Probiotic Supplements and Weight Loss

 A new study from researchers at the University of Manitoba shows that probiotic bacteria supplements may be an effective weight-loss tool in conjunction with other therapies.

A new study conducted by researchers from the University of Manitoba in Canada claims that dietary supplements containing live bacteria called probiotics have the potential to reduce abdominal fat and trim bulging bellies by preventing the intestinal absorption of fat and they could be utilized as an effective weight-loss tool in conjunction with other therapies. Some observers have said the results of the study could be called into question because the Canadian study was funded by the Micropharma Company that makes probiotic supplements, and that the relationship could represent a conflict of interest.

Probiotic organisms are considered to be any live microorganisms that are thought to be beneficial to the host organism, and they are commonly eaten as part of fermented foods with specially added active live cultures like yogurt, or as dietary supplements. Probiotics were once thought to be beneficial to the host by improving intestinal microbial balance and inhibiting the production of pathogens and toxin producing bacteria. Today, probiotics are receiving new scrutiny to see if they are truly effective in the reduction of intestinal inflammatory diseases, as well as the prevention and treatment of pathogen-induced diarrhea and urogenital infections. The question of their effectiveness arises from studies like those from the European Food Safety Authority that investigated probiotic health claims and found that the evidence provided was insufficient to establish a direct cause and effect relationship between probiotics and their claimed health benefits.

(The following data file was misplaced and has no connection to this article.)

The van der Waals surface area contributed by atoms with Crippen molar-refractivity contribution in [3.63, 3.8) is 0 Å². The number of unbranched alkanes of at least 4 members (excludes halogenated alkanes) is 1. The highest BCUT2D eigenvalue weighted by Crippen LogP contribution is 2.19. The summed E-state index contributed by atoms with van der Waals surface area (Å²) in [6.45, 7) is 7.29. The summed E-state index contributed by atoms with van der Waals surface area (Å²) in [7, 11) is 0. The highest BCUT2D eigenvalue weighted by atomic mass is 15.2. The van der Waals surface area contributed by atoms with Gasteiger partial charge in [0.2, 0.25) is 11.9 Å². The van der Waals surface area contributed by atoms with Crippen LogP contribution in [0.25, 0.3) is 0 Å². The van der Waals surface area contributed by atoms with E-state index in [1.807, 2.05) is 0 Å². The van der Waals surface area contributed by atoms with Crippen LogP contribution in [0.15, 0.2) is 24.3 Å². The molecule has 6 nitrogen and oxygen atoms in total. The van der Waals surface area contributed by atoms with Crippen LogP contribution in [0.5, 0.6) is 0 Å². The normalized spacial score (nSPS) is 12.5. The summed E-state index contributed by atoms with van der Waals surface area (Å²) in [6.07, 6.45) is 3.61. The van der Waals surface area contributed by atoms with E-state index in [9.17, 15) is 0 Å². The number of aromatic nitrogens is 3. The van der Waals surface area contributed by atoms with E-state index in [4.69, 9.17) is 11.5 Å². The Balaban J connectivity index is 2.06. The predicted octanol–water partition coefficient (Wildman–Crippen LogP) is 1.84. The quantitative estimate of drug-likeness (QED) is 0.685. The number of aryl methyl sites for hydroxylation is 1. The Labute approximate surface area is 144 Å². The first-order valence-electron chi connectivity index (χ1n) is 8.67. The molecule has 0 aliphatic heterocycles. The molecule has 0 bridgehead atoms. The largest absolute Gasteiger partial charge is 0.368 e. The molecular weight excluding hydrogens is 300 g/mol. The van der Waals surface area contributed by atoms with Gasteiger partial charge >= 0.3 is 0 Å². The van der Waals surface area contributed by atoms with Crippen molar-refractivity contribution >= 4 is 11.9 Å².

Lead researcher Peter Jones from the University of Manitoba study said although his team believes probiotics interfere with the absorption of fat calories and result in fewer overall calories being retained to pack on the abdominal fat, he also admitted that the Canadian study looked at people who were only slightly overweight to begin with, and since the slimming effects were fairly modest, probiotics alone wouldn’t necessarily eliminate the need to maintain a proper diet and exercise. Because active probiotic bacterial cultures can modify the ecology of the bacteria that colonize in human intestines, the presence of more beneficial bacteria could improve depression, reduce stomach problems and even fight minor illnesses like sinus infections, but people are not going to be able to lose significant amounts of weight by eating probiotics alone.

In order to isolate the effects of the bacteria and determine if they could affect weight loss on their own, the researchers supplied all of the food the study participants ate and after 45 days the participants who ate the probiotics lost 3% of their body fat and were 4% less fat overall than they were at the start of the study. Most of the losses were in the belly fat area and because the liver secretes bile salts that mix with fat and help digest it, the researchers believe the probiotic bacteria reduced body fat by preventing the intestines from absorbing fat calories in the first place. Unlike other weight-loss drugs in use that prevent fat absorption in the intestines, the probiotic bacteria didn’t cause unpleasant digestive side effects and only interfered with the absorption of fat by destroying the body’s bile salts. So far, the results are promising, but because the researchers did not follow their test subjects for a long time, more long-term studies will be needed to see if the weight reduction benefits of the probiotics will last more than just a few months.